90 Seconds Grace

We now know that to feel better, we must first feel. Feel whatever emotion you need to for 90 seconds.

Jill Bolte Taylor

 

Let feelings blow through without fighting or judgement. Don't stuff them down. Feelings are part of beng human. Just let them pass, wait and then decide how to react.

The amygdala, part of the brain's limbic system, reacts very fast to what it perceives as danger. It hijacks the brain, bypassing the reasoning cortex, producing the chemicals of emotion and causing a physiological reaction, like anger. But according to Jill Bolte Taylor, a neuroscientist, the chemical component of the emotion dissipates in just over a minute. She calls it the 90-second rule.

Who would have thought my mother's advice “count up to ten” would have a physiological basis. If we wait 90 seconds, the chemicals fuelling our emotions have left our blood stream. Our knee jerk response is over. We can engage our rational cortex and make a measured response. As she says, anything we feel after the 90 seconds is our choice.

What I like about this is that I don't have to blame myself for the initial anger or what have you. It is my amygdala's attempt to protect me. I am only responsible if I fan the flames or put it on a slow burner – if I choose to let fly or hold a grudge. This stops my going round in circles in futile self-talk. As the chemicals dissipate, I can take a breath and go into the NOW – that calm where my deeper self dwells. Then I can decide.

When my mother died, my emotions were a turmoil, swinging from grief to anger, acceptance and even laughter. The only way to cope, I found, was to shift my emotional gears into neutral. Then when the worst was over, I re-engaged. But, most important, I didn't judge my erratic emotions, just waited for them to pass,

The 90 second rule works the same way. Jill Bolte Taylor describes it as, “totally empowering. That means for 90 seconds, I can watch this happen, I can feel this happen and I can watch it go away. After that, if I continue to feel that fear or feel that anger, I need to look at the thoughts I am thinking that are re-stimulating that circuitry that is resulting in me having this physiology over and over again.”

So not only do I not need to listen to monkey mind, I don't have to be swayed by the amygdala's histrionics. I don't have to react to a flash of anger or a twist in my heart, nor do I have to judge, argue or put down. This knee jerk is a manifestation of my protective amygdala, which is en guard like our cat, alert and suspicious.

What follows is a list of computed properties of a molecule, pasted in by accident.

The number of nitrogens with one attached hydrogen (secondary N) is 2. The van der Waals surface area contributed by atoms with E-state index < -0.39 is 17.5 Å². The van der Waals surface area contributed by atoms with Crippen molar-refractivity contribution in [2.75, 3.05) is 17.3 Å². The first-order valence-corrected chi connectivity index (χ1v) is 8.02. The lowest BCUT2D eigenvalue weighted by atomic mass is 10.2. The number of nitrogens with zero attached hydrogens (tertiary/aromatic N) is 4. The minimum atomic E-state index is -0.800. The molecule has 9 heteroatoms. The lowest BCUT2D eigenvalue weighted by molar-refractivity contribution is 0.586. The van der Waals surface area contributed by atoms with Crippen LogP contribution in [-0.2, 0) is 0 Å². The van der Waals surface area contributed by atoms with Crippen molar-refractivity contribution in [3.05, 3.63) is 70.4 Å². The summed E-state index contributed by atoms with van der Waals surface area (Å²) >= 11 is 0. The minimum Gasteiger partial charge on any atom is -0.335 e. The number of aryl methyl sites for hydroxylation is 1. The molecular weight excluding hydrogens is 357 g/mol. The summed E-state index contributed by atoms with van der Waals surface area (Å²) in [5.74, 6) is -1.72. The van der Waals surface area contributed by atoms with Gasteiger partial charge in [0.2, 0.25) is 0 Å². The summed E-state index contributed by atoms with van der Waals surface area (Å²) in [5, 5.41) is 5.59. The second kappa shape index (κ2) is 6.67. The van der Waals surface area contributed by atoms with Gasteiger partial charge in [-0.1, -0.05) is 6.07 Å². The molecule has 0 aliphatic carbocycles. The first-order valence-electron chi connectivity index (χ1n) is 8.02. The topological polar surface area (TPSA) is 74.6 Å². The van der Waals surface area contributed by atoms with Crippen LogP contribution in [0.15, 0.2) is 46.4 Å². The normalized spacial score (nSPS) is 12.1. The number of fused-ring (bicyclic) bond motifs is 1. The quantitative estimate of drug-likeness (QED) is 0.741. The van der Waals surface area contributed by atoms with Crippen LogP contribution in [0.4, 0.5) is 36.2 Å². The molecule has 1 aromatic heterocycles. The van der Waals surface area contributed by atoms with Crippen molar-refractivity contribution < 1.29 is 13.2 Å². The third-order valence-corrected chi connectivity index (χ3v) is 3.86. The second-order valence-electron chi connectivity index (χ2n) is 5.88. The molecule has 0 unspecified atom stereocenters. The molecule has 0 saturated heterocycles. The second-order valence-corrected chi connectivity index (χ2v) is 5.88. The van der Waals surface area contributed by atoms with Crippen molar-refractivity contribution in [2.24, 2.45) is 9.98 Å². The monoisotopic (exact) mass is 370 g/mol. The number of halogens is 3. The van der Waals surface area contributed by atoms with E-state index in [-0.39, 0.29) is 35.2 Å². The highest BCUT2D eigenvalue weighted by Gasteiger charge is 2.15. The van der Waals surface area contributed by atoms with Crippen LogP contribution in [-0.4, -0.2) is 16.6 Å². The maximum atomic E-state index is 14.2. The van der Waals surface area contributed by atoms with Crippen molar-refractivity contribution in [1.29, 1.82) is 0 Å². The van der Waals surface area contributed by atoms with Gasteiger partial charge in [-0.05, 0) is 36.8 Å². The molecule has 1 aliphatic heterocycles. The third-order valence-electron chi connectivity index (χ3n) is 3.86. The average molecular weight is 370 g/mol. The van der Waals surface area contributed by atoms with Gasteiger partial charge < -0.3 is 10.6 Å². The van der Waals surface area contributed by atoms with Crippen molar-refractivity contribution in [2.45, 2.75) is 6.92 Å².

I need only start the deprecating self-talk if I maintain the feelings by feeding them – with bad memories, a list of slights, self-pity. It works like another trick: putting off the point of panic. When you have a crisis, don't go into full alarm. Acknowledge it could be serious, you can't fool the reptile brain, and then decide when you will panic. For example, when the medical test is positive, or when i have looked for the car keys in (a), (b) or (c).

The 90 second rule buys time the same way. I don't need to let my flash of anger, defence or hurt engage my heart. It is no more than a flash of adrenaline – unless I decide to nurture it. And that space gives me the chance to look coolly at the facts – and often not react at all.


More info:

TED Talk by Jill Bolte Taylor

My Stroke of Insight: a Brain Scientist's Personal Journey by Jill Bolte Taylor.

Monkey Mind

 

About UntraveledRoads

Fascinated by life, looking for answers to chronic pain and finding unexpected gifts. Interested in people, ideas, healing and humour. I am very happily married with three children and a kitten. As English born immigrants to Canada, we have family spread overseas, a daughter in South Africa and one in England. We also run a charity in South Africa to educate black, rural South African Women. Our first girl from a rural township has just graduated as an accountant from Johannesburg University and got a good job in a bank.
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